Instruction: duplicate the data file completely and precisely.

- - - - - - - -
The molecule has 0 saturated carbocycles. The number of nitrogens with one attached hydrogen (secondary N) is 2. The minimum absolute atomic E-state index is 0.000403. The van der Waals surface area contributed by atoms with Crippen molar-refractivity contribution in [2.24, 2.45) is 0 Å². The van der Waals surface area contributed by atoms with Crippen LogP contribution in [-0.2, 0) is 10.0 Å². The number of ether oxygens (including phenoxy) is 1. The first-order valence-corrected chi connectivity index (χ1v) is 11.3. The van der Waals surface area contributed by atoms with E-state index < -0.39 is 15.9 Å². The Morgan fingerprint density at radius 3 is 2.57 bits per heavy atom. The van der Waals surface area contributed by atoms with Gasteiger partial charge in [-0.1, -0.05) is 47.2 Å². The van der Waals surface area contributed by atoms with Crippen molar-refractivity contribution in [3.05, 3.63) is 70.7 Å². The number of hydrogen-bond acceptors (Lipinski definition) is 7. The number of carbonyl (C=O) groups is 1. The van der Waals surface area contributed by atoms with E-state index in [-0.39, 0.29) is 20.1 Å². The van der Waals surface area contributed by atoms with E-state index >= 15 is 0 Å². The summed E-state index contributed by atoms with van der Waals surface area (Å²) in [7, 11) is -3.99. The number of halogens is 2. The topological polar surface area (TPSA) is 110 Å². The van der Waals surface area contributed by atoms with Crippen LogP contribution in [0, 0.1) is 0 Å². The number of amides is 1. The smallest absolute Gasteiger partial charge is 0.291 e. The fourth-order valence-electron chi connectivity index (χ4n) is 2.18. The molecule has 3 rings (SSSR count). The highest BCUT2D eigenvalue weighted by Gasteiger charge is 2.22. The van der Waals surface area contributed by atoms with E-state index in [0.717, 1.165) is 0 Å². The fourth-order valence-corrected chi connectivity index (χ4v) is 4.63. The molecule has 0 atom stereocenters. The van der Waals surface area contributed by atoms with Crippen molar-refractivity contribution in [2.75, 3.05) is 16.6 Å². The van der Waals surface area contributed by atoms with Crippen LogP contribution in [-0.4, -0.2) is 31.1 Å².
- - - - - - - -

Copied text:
The molecule has 0 saturated carbocycles. The number of nitrogens with one attached hydrogen (secondary N) is 2. The minimum absolute atomic E-state index is 0.000403. The van der Waals surface area contributed by atoms with Crippen molar-refractivity contribution in [2.24, 2.45) is 0 Å². The van der Waals surface area contributed by atoms with Crippen LogP contribution in [-0.2, 0) is 10.0 Å². The number of ether oxygens (including phenoxy) is 1. The first-order valence-corrected chi connectivity index (χ1v) is 11.3. The van der Waals surface area contributed by atoms with E-state index < -0.39 is 15.9 Å². The Morgan fingerprint density at radius 3 is 2.57 bits per heavy atom. The van der Waals surface area contributed by atoms with Gasteiger partial charge in [-0.1, -0.05) is 47.2 Å². The van der Waals surface area contributed by atoms with Crippen molar-refractivity contribution in [3.05, 3.63) is 70.7 Å². The number of hydrogen-bond acceptors (Lipinski definition) is 7. The number of carbonyl (C=O) groups is 1. The van der Waals surface area contributed by atoms with E-state index in [-0.39, 0.29) is 20.1 Å². The van der Waals surface area contributed by atoms with E-state index >= 15 is 0 Å². The summed E-state index contributed by atoms with van der Waals surface area (Å²) in [7, 11) is -3.99. The number of halogens is 2. The topological polar surface area (TPSA) is 110 Å². The van der Waals surface area contributed by atoms with Crippen LogP contribution in [0, 0.1) is 0 Å². The number of amides is 1. The smallest absolute Gasteiger partial charge is 0.291 e. The fourth-order valence-electron chi connectivity index (χ4n) is 2.18. The molecule has 3 rings (SSSR count). The highest BCUT2D eigenvalue weighted by Gasteiger charge is 2.22. The van der Waals surface area contributed by atoms with E-state index in [0.717, 1.165) is 0 Å². The fourth-order valence-corrected chi connectivity index (χ4v) is 4.63. The molecule has 0 atom stereocenters. The van der Waals surface area contributed by atoms with Crippen molar-refractivity contribution in [2.75, 3.05) is 16.6 Å². The van der Waals surface area contributed by atoms with Crippen LogP contribution in [-0.4, -0.2) is 31.1 Å².